Symbols of power, oppression, and hate have a long and sordid history. Germany’s Nazi swastika, Russia’s hammer and sickle, and Japan’s rising sun, branded three of the world’s most brutal regimes.
Enter a more recent symbol known as Pepe the frog. Created by comic book artist Matt Furie in 2005, its popularity grew as an internet meme on 4chan and the character’s image was appropriated as a symbol of the alt-right movement. In 2016, the Anti-Defamation League, an organization opposed to antisemitism, added Pepe to its hate symbol database.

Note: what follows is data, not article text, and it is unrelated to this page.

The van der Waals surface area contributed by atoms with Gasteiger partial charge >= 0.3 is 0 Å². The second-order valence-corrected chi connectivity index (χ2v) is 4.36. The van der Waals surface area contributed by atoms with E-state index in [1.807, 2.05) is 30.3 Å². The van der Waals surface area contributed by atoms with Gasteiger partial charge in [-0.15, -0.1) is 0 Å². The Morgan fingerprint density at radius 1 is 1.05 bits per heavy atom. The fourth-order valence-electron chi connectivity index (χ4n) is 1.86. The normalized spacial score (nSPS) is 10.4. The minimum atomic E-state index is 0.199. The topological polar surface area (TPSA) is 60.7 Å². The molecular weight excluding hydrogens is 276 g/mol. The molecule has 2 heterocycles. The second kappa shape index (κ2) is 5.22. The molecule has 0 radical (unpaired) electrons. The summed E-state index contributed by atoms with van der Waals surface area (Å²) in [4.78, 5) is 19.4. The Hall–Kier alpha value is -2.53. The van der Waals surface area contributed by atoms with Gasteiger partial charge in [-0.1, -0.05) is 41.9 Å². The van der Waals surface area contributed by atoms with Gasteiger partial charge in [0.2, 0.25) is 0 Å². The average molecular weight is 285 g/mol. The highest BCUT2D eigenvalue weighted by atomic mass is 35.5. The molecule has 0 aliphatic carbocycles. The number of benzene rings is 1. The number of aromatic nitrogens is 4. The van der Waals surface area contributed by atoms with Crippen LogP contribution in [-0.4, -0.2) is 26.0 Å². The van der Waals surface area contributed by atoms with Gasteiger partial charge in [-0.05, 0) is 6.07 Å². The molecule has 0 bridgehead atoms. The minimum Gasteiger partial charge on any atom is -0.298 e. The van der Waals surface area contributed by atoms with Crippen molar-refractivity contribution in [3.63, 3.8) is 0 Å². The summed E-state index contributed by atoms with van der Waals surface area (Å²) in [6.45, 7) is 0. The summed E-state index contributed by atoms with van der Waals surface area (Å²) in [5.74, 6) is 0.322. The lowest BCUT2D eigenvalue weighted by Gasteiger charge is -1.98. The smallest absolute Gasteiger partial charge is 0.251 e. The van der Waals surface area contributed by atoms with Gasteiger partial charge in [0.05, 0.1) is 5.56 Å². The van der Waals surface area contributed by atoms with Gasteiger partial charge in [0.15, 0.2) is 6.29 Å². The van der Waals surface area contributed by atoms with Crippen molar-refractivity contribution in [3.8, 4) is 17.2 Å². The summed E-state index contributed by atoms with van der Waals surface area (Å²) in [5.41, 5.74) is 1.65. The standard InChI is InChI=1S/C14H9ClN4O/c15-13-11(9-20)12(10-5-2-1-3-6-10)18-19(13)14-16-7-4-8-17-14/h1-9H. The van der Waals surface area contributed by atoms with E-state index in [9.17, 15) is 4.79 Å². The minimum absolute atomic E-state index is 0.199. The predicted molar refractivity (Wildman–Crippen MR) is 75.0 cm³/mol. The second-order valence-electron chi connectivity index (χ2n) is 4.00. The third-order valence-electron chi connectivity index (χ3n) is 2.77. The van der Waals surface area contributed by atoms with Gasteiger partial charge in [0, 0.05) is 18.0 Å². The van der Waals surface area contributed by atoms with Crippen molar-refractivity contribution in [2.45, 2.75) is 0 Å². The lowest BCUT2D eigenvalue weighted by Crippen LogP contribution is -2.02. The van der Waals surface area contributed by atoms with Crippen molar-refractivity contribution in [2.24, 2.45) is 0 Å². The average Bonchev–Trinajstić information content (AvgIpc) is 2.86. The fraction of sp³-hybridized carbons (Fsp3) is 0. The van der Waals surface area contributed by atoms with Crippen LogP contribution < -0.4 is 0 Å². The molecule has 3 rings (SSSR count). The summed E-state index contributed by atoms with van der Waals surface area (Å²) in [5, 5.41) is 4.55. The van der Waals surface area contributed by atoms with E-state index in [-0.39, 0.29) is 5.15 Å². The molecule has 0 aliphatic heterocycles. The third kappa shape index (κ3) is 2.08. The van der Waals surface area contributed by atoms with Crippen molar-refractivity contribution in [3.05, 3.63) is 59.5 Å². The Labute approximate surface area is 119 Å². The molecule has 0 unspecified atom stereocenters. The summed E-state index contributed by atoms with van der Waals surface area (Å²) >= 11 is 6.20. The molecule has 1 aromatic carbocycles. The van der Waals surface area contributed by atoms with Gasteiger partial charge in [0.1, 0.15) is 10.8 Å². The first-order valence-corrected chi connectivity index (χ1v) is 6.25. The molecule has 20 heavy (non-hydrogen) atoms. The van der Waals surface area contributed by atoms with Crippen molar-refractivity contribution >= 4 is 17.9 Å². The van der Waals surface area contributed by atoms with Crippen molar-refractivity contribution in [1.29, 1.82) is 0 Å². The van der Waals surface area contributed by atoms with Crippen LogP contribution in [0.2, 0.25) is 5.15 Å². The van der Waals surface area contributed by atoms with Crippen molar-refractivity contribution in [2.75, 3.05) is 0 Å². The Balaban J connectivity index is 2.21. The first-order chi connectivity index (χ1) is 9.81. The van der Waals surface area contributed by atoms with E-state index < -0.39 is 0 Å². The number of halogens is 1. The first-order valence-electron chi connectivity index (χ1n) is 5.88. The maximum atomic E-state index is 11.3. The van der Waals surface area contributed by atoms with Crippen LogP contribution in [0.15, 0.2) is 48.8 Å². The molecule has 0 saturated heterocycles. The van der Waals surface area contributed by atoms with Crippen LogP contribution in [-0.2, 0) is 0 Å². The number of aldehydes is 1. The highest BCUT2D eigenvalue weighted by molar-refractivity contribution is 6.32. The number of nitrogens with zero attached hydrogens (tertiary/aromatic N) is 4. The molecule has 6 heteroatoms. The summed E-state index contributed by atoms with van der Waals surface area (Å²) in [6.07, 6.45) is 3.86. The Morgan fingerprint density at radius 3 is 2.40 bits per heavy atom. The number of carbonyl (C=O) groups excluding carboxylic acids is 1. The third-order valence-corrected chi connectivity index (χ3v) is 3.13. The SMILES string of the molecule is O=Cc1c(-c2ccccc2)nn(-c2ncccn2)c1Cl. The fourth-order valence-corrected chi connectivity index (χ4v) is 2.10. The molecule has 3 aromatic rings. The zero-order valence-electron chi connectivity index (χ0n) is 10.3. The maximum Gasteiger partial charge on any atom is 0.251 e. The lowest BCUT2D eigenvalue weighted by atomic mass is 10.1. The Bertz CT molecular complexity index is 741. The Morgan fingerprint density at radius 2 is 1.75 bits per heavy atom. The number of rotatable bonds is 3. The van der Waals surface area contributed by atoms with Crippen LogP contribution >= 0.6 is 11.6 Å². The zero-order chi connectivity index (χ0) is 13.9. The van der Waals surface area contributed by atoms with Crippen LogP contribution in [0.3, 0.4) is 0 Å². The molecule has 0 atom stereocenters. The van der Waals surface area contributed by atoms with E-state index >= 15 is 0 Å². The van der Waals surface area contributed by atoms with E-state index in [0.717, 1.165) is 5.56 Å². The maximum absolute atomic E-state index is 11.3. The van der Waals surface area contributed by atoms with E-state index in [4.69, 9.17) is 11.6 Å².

As a result, it was surprising to see Pepe adopted by Hong Kong’s pro-democracy activists in 2019 as a symbol of liberty and resistance to police brutality. When asked about the amphibian’s link to the alt-right, most protestors were confused and simply viewed the frog as a symbol of youth. So is it a symbol of hate or not? Can a negative symbol transform its meaning over time? Attorney Brittan Heller explores the fluid nature of symbols in today’s fast-moving world in an excellent article in the New York Times.
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